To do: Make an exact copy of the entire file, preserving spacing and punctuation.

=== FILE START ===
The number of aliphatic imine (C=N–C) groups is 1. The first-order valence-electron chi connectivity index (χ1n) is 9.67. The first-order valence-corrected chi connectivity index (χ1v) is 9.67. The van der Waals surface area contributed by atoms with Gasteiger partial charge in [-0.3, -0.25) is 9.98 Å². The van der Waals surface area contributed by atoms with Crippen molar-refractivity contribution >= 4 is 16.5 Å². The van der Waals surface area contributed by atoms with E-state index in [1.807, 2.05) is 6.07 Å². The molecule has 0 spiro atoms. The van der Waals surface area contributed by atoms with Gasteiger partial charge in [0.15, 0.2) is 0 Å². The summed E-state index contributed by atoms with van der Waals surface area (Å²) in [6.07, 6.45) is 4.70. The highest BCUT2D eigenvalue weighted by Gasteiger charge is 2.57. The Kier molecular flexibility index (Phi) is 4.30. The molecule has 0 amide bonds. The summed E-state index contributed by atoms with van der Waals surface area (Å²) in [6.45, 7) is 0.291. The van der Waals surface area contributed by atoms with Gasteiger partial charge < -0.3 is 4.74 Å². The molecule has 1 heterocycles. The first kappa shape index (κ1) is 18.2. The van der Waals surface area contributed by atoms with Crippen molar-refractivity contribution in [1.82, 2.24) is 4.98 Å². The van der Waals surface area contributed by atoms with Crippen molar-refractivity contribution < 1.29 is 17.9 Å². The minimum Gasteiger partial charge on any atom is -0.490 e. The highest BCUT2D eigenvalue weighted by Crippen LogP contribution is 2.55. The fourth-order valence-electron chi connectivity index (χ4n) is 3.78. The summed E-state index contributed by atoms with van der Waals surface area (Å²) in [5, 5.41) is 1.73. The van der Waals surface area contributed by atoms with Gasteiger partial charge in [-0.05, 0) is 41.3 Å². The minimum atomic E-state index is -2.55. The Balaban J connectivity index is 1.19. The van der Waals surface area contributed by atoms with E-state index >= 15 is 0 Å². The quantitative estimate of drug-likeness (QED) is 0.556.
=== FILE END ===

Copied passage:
The number of aliphatic imine (C=N–C) groups is 1. The first-order valence-electron chi connectivity index (χ1n) is 9.67. The first-order valence-corrected chi connectivity index (χ1v) is 9.67. The van der Waals surface area contributed by atoms with Gasteiger partial charge in [-0.3, -0.25) is 9.98 Å². The van der Waals surface area contributed by atoms with Crippen molar-refractivity contribution >= 4 is 16.5 Å². The van der Waals surface area contributed by atoms with E-state index in [1.807, 2.05) is 6.07 Å². The molecule has 0 spiro atoms. The van der Waals surface area contributed by atoms with Gasteiger partial charge in [0.15, 0.2) is 0 Å². The summed E-state index contributed by atoms with van der Waals surface area (Å²) in [6.07, 6.45) is 4.70. The highest BCUT2D eigenvalue weighted by Gasteiger charge is 2.57. The Kier molecular flexibility index (Phi) is 4.30. The molecule has 0 amide bonds. The summed E-state index contributed by atoms with van der Waals surface area (Å²) in [6.45, 7) is 0.291. The van der Waals surface area contributed by atoms with Gasteiger partial charge < -0.3 is 4.74 Å². The molecule has 1 heterocycles. The first kappa shape index (κ1) is 18.2. The van der Waals surface area contributed by atoms with Crippen molar-refractivity contribution in [1.82, 2.24) is 4.98 Å². The van der Waals surface area contributed by atoms with Crippen molar-refractivity contribution < 1.29 is 17.9 Å². The minimum Gasteiger partial charge on any atom is -0.490 e. The highest BCUT2D eigenvalue weighted by Crippen LogP contribution is 2.55. The fourth-order valence-electron chi connectivity index (χ4n) is 3.78. The summed E-state index contributed by atoms with van der Waals surface area (Å²) in [5, 5.41) is 1.73. The van der Waals surface area contributed by atoms with Gasteiger partial charge in [-0.05, 0) is 41.3 Å². The minimum atomic E-state index is -2.55. The Balaban J connectivity index is 1.19. The van der Waals surface area contributed by atoms with E-state index >= 15 is 0 Å². The quantitative estimate of drug-likeness (QED) is 0.556.